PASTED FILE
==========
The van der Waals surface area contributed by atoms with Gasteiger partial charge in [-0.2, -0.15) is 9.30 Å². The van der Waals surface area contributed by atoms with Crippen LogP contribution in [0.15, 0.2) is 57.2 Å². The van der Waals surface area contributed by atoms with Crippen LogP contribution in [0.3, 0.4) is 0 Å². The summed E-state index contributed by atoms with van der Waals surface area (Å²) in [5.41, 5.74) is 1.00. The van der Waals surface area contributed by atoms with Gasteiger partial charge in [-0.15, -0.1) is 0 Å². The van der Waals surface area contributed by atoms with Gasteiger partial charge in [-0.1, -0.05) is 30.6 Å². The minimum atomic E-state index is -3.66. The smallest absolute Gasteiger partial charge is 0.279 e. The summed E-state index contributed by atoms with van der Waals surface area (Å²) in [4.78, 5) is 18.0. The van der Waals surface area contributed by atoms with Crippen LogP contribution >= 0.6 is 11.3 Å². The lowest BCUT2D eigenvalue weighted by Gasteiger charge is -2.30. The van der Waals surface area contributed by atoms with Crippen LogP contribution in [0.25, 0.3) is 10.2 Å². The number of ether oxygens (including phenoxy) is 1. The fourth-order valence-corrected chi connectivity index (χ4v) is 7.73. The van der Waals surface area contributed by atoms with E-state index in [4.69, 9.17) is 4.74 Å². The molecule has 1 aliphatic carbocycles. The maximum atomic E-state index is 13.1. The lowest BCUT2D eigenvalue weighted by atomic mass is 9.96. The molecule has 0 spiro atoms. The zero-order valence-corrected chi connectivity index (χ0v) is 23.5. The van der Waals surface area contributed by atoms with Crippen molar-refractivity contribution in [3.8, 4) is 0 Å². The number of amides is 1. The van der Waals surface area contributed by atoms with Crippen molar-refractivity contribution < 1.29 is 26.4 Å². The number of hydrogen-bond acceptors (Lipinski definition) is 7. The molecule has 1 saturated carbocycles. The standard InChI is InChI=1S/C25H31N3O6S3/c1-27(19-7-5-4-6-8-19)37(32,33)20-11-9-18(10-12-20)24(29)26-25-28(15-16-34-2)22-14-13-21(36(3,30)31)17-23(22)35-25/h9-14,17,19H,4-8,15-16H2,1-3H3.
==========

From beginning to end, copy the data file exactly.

The van der Waals surface area contributed by atoms with Gasteiger partial charge in [-0.2, -0.15) is 9.30 Å². The van der Waals surface area contributed by atoms with Crippen LogP contribution in [0.15, 0.2) is 57.2 Å². The van der Waals surface area contributed by atoms with Crippen LogP contribution in [0.3, 0.4) is 0 Å². The summed E-state index contributed by atoms with van der Waals surface area (Å²) in [5.41, 5.74) is 1.00. The van der Waals surface area contributed by atoms with Gasteiger partial charge in [-0.15, -0.1) is 0 Å². The van der Waals surface area contributed by atoms with Gasteiger partial charge in [-0.1, -0.05) is 30.6 Å². The minimum atomic E-state index is -3.66. The smallest absolute Gasteiger partial charge is 0.279 e. The summed E-state index contributed by atoms with van der Waals surface area (Å²) in [4.78, 5) is 18.0. The van der Waals surface area contributed by atoms with Crippen LogP contribution >= 0.6 is 11.3 Å². The lowest BCUT2D eigenvalue weighted by Gasteiger charge is -2.30. The van der Waals surface area contributed by atoms with Crippen LogP contribution in [0.25, 0.3) is 10.2 Å². The number of ether oxygens (including phenoxy) is 1. The fourth-order valence-corrected chi connectivity index (χ4v) is 7.73. The van der Waals surface area contributed by atoms with E-state index in [4.69, 9.17) is 4.74 Å². The molecule has 1 aliphatic carbocycles. The maximum atomic E-state index is 13.1. The lowest BCUT2D eigenvalue weighted by atomic mass is 9.96. The molecule has 0 spiro atoms. The zero-order valence-corrected chi connectivity index (χ0v) is 23.5. The van der Waals surface area contributed by atoms with Crippen molar-refractivity contribution in [3.8, 4) is 0 Å². The number of amides is 1. The van der Waals surface area contributed by atoms with Crippen molar-refractivity contribution < 1.29 is 26.4 Å². The number of hydrogen-bond acceptors (Lipinski definition) is 7. The molecule has 1 saturated carbocycles. The standard InChI is InChI=1S/C25H31N3O6S3/c1-27(19-7-5-4-6-8-19)37(32,33)20-11-9-18(10-12-20)24(29)26-25-28(15-16-34-2)22-14-13-21(36(3,30)31)17-23(22)35-25/h9-14,17,19H,4-8,15-16H2,1-3H3.